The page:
Cental Lines AND Coloured Caps

  1. Hi,

    I am an ICU nurse in Australia, and where I work we are currently looking at introducing coloured caps for our central lines. Our plans are Blue caps = general use. White Caps = Emergency access port. Red Caps = Don't use (For arterial lines and blocked lumens).

    I am just interest if any other units have a simular system.

    Also what policies are in place for emergency access. At the moment we try and keep our distal lumen free for emergency access.

    Looking forward to your replys.
    Thanks.
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    About jhines

    Joined: Apr '05; Posts: 2

    4 Comments

  3. by   Melina
    The only problem with any color coding system is if the caps are placed incorrectly. If they are in a hurry, staff may see the color and neglect to double-check the line.

    ~Mel'
  4. by   meandragonbrett
    Nope, no colored caps. They are all blue.
  5. by   kellyskitties
    We use one for TPN, one for IVF/Meds and one for blood draws. Unfortunately, everyone thinks blue is blood or no maybe white - no no blue is TPN... It's always mixed up anyway.

    I try to take it mose seriously if I actually have a pt on TPN (we have one that gets intermittent TPN and IVF - alternating) - I try to get it right for her.
  6. by   lifeLONGstudent
    We don't have different colored caps, but here are my thoughts:

    I think it would work if it were to be standardized, and make everyone use it. That way, you wouldn't have ppl saying red is "this",,,, no no red is "that", no blue is "this".... get the idea? Have everyone be on the same page.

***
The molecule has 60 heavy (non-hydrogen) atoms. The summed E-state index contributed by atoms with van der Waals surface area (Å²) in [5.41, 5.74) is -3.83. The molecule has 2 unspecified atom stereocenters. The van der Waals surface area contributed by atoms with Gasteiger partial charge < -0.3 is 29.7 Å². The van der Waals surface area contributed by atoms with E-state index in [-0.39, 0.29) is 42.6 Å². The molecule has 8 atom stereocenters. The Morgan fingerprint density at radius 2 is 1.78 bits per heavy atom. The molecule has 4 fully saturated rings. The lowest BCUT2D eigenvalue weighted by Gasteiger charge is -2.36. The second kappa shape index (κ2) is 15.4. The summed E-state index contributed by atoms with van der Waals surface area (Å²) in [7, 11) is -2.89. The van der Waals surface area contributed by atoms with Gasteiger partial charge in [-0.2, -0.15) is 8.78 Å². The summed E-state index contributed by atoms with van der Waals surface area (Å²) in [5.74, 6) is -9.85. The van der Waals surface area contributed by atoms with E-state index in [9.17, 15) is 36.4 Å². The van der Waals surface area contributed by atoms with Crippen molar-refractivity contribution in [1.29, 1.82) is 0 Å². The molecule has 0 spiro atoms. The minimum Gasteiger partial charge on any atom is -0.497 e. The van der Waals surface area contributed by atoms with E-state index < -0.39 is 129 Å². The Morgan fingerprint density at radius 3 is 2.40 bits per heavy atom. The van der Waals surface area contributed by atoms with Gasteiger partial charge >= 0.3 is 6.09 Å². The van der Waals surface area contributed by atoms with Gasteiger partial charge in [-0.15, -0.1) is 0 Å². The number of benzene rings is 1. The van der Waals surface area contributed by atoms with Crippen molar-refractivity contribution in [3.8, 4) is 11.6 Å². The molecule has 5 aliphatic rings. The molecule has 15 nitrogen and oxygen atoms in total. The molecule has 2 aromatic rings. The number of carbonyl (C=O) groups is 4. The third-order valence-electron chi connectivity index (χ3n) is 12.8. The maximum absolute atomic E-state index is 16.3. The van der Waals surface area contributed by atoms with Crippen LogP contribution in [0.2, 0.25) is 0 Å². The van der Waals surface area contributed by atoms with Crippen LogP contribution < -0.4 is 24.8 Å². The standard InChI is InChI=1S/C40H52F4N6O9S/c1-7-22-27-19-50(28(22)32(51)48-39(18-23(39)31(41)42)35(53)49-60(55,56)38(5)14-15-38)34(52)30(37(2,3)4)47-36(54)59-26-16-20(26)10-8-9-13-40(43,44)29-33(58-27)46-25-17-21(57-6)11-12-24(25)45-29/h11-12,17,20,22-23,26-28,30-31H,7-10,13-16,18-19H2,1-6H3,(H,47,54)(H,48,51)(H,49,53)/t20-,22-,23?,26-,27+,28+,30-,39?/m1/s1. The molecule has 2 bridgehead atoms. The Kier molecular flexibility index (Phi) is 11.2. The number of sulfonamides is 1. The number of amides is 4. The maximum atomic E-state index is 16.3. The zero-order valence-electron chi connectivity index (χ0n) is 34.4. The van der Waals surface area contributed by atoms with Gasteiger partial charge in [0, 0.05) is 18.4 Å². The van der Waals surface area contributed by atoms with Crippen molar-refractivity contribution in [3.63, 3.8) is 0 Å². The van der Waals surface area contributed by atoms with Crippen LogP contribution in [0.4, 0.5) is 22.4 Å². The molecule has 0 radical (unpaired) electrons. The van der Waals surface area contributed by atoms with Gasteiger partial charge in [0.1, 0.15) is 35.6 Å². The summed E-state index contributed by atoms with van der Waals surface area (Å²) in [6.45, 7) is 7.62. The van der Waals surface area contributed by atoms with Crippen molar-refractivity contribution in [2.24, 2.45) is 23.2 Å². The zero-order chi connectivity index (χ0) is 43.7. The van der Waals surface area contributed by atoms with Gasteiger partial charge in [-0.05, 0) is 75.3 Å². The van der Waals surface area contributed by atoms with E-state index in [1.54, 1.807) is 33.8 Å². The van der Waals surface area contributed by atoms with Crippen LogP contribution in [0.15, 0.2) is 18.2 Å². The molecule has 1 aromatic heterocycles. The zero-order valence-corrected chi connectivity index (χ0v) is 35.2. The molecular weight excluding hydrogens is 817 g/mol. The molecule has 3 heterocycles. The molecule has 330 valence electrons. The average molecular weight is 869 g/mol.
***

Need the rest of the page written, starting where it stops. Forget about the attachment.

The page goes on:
BUT, what if you run out of red caps, then are forced to use a blue cap because you have to use something. This could be confusing (for some).


    At my hospital, we use different color tape to color code the lines. It is up to each nurse if she/he wants to color code, but it sure makes it easier when you have 6 drips going. Ex: you put green tape on your pump with bicarb, label BICARB on the green tape on the pump, and then tape around the line (usually 2 places on the line and near the injection port). This way, everything is color coded and very easy to quickly see what is going where. OF COURSE, it is still the nurses responsibility to trace from the pt to the pump and verify what is in that line before she pushes anything.

    I have worked where they color code the lines and where they do not. Color coding makes life a lot easier (but then again, I am a bit anal and like stuff to be organized and I think this helps).



    Life LONG student

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